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Wilfred Owen: WWI’s Peter Pan Poet

My friend, you would not tell with such high zest

To children ardent for some desperate glory,

The old Lie: Dulce et decorum est

Pro patria mori.

— from “Dulce et Decorum Est” (1917)

Wilfred OwenAs a fourteen-year-old boy, Wilfred Owen wore a crest that combined a globe with a cross, and underneath ran the motto “To Observe the World.” Guy Cuthbertson, author of the new biography Wilfred Owen, writes that this crest could have served Owen as a badge for life. Owen led a short life but was constantly on the move. As a child, he lived near the Welsh border in Oswestry, Shropshire, before moving back and forth between Birkenhead near Liverpool and Shrewsbury. As a young adult, he spent time in Dunsden, Reading, and London before leaving for the Continent. Despite having moved around a lot, Owen’s tight-knit relationship with his mother provided him with emotional stability throughout his life.

Unlike her husband, Susan Owen encouraged his interest in poetry. In her youth, she wished to become an artist, but her dreams were crushed by her difficult living circumstances. Neither a starving artist nor a well-off gentleman, Owen also struggled with his lower-middle-class socioeconomic status that prevented him from pursuing higher goals. He grew up without a nanny, a boarding-school education, and without a comfortable home. He had little money to travel and socialize with fellow artists and cultured society. And he could not go to university because he could not afford the school fees and did not have high enough grades to qualify for scholarships (which he bitterly blames on the fact that he had to work so hard outside of school at his jobs). His dream of following his literary predecessors’ footsteps to Oxford was never realized.

He did study English and botany at University College, Reading, but in the end Owen provided himself with the literary education he sought. He had a deep devotion to poets of the past, such as Keats, Shelley, and Tennyson. Cuthbertson writes that Owen felt closer to dead writers than to living people; according to Owen, Keats’ home in Hampstead was “one of London’s most holy spots.” In general, he loved being in London because of its wide range of cultural offerings and because he got the sense of being somewhere necessary, somewhere where it all happens and where he can walk the same streets as great men of yore.

Similar to the titular character in Chateaubriand’s René, Owen felt he was born in the wrong era. His head was in the 20th century but his old soul wandered in the worlds of centuries past. If the present was ugly, Owen would find happiness in the past, an attitude that differed from the Victorian emphasis on Progress and the future. But the real world around him was also on the cusp between the old and the new. During Owen’s childhood in England, the motor car was a rare sight, horses still plowed the fields, and planes did not yet adorn the night sky (Owen would see his first plane in 1912). It was not until he left to teach English in Bordeaux that he managed to enjoy a life more similar to the one he dreamed of, even if it meant fabricating aspects of his identity to mesh with the social and cultural elite of the area.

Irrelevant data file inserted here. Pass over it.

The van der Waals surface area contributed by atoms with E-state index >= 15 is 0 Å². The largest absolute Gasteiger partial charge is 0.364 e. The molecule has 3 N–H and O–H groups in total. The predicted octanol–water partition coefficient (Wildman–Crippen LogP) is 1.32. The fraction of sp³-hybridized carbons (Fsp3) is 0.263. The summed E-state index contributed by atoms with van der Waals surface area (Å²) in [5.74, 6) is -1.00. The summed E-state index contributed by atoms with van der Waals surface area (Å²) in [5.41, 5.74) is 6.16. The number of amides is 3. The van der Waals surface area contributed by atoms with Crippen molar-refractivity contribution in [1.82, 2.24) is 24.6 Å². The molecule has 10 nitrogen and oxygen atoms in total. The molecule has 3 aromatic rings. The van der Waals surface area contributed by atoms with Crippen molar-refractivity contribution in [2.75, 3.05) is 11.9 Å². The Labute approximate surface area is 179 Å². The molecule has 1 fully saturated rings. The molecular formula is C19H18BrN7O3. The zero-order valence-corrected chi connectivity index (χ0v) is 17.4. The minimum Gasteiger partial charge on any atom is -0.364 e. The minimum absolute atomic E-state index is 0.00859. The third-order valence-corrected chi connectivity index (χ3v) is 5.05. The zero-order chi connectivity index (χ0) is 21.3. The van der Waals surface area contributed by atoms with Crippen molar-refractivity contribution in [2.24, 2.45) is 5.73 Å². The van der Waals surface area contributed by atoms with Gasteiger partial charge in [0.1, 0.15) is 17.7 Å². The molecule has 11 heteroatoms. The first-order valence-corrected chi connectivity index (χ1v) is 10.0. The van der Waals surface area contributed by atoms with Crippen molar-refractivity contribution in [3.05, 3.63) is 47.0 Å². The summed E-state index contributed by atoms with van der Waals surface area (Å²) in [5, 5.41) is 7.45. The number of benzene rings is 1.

Wilfred Owen was not a man for fighting in the trenches and facing the horrors of World War I. But ever the poet since childhood, Owen grew up intensely aware of the visual beauty of war and how it was a source of inspiration to many writers. However, Cuthbertson emphasizes that Owen was not naïve about the realities of war and had been previously exposed to war and death: he ministered to the sick and dying in as a lay assistant in Dunsden, he had seen wounded soldiers while living in Bordeaux, and he participated in military training for a year before being sent to the Front. He put off enlisting for some time because he knew, unlike many young lads his age, that war was not all about exciting heroics. Eventually, Owen joined the Artists’ Rifles in October 1915, a Special Forces regiment of the British Army Reserve that comprised of creative types and those from a public-school/Oxbridge background. While in the trenches in France, he felt a need took an archaeological approach to writing about the War and his poetry reflects a keen sensual understanding of the violence that surrounded him. He met a tragic end, dying on one of the last days of the First World War, at just 25 years old, and his family was informed of his death on Armistice Day. It is indeed very sad for such a young talent to leave us so soon, but given that Owen never wanted to grow up and had a fear of growing old, one might say that he would appreciate the pathos to his death.

Cuthbertson’s narrative feels very up to date with contemporary references to help readers understand World War I’s famous poet. He compares Owen to fellow Scouser John Lennon because of their mutual roots near Liverpool while also comparing him to Humbert from Lolita because of his deep interest in young children. Despite making these comparisons, Cuthbertson ultimately demonstrates that Owen is hard to define. He always tiptoes on the border of being something different. While born in England to an English family, his connections to Wales and Welsh culture had some wondering whether or not he could considered a Welsh poet. While raised in an evangelical Christian family, Owen was so enchanted by the art of Catholicism that some thought he perhaps became a Catholic in secret. His sexuality also remained less than clear; Owen expressed an admiration for certain young men and women, but many admirers thought him to be almost sexless.

Even in death, Wilfred Owen’s identity is still a mystery, still constantly in motion. Like Peter Pan, Owen never grew old in his own life nor in our imaginations.

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